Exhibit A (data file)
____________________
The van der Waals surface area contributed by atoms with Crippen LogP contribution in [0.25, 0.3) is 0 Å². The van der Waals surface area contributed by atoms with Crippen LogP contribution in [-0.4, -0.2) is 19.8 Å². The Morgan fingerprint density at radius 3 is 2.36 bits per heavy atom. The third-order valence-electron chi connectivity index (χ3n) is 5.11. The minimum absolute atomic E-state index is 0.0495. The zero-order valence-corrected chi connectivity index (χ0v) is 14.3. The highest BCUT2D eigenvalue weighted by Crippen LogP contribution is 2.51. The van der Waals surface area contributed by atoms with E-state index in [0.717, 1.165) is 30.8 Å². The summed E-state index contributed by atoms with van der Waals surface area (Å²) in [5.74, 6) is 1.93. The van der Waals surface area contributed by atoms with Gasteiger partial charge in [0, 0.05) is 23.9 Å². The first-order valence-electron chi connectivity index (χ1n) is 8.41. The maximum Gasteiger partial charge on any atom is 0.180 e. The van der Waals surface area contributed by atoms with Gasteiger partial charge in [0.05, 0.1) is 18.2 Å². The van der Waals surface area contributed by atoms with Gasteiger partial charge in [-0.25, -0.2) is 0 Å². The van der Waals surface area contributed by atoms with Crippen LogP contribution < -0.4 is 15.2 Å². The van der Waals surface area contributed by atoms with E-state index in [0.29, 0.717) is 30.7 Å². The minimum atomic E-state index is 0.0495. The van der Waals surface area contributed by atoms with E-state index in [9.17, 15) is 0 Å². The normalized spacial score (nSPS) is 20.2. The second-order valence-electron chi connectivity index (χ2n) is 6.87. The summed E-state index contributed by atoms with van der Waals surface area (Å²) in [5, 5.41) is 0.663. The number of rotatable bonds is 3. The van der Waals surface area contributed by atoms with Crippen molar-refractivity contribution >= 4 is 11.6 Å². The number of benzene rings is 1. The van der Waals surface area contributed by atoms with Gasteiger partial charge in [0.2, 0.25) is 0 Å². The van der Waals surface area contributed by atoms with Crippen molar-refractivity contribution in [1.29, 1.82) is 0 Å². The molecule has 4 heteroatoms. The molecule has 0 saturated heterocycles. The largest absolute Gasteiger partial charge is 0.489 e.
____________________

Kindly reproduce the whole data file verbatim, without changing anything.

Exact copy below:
The van der Waals surface area contributed by atoms with Crippen LogP contribution in [0.25, 0.3) is 0 Å². The van der Waals surface area contributed by atoms with Crippen LogP contribution in [-0.4, -0.2) is 19.8 Å². The Morgan fingerprint density at radius 3 is 2.36 bits per heavy atom. The third-order valence-electron chi connectivity index (χ3n) is 5.11. The minimum absolute atomic E-state index is 0.0495. The zero-order valence-corrected chi connectivity index (χ0v) is 14.3. The highest BCUT2D eigenvalue weighted by Crippen LogP contribution is 2.51. The van der Waals surface area contributed by atoms with E-state index in [0.717, 1.165) is 30.8 Å². The summed E-state index contributed by atoms with van der Waals surface area (Å²) in [5.74, 6) is 1.93. The van der Waals surface area contributed by atoms with Gasteiger partial charge in [0, 0.05) is 23.9 Å². The first-order valence-electron chi connectivity index (χ1n) is 8.41. The maximum Gasteiger partial charge on any atom is 0.180 e. The van der Waals surface area contributed by atoms with Gasteiger partial charge in [0.05, 0.1) is 18.2 Å². The van der Waals surface area contributed by atoms with Gasteiger partial charge in [-0.25, -0.2) is 0 Å². The van der Waals surface area contributed by atoms with Crippen LogP contribution < -0.4 is 15.2 Å². The van der Waals surface area contributed by atoms with E-state index in [0.29, 0.717) is 30.7 Å². The minimum atomic E-state index is 0.0495. The van der Waals surface area contributed by atoms with E-state index in [9.17, 15) is 0 Å². The normalized spacial score (nSPS) is 20.2. The second-order valence-electron chi connectivity index (χ2n) is 6.87. The summed E-state index contributed by atoms with van der Waals surface area (Å²) in [5, 5.41) is 0.663. The number of rotatable bonds is 3. The van der Waals surface area contributed by atoms with Crippen molar-refractivity contribution >= 4 is 11.6 Å². The number of benzene rings is 1. The van der Waals surface area contributed by atoms with Gasteiger partial charge in [0.2, 0.25) is 0 Å². The van der Waals surface area contributed by atoms with Crippen molar-refractivity contribution in [1.29, 1.82) is 0 Å². The molecule has 4 heteroatoms. The molecule has 0 saturated heterocycles. The largest absolute Gasteiger partial charge is 0.489 e.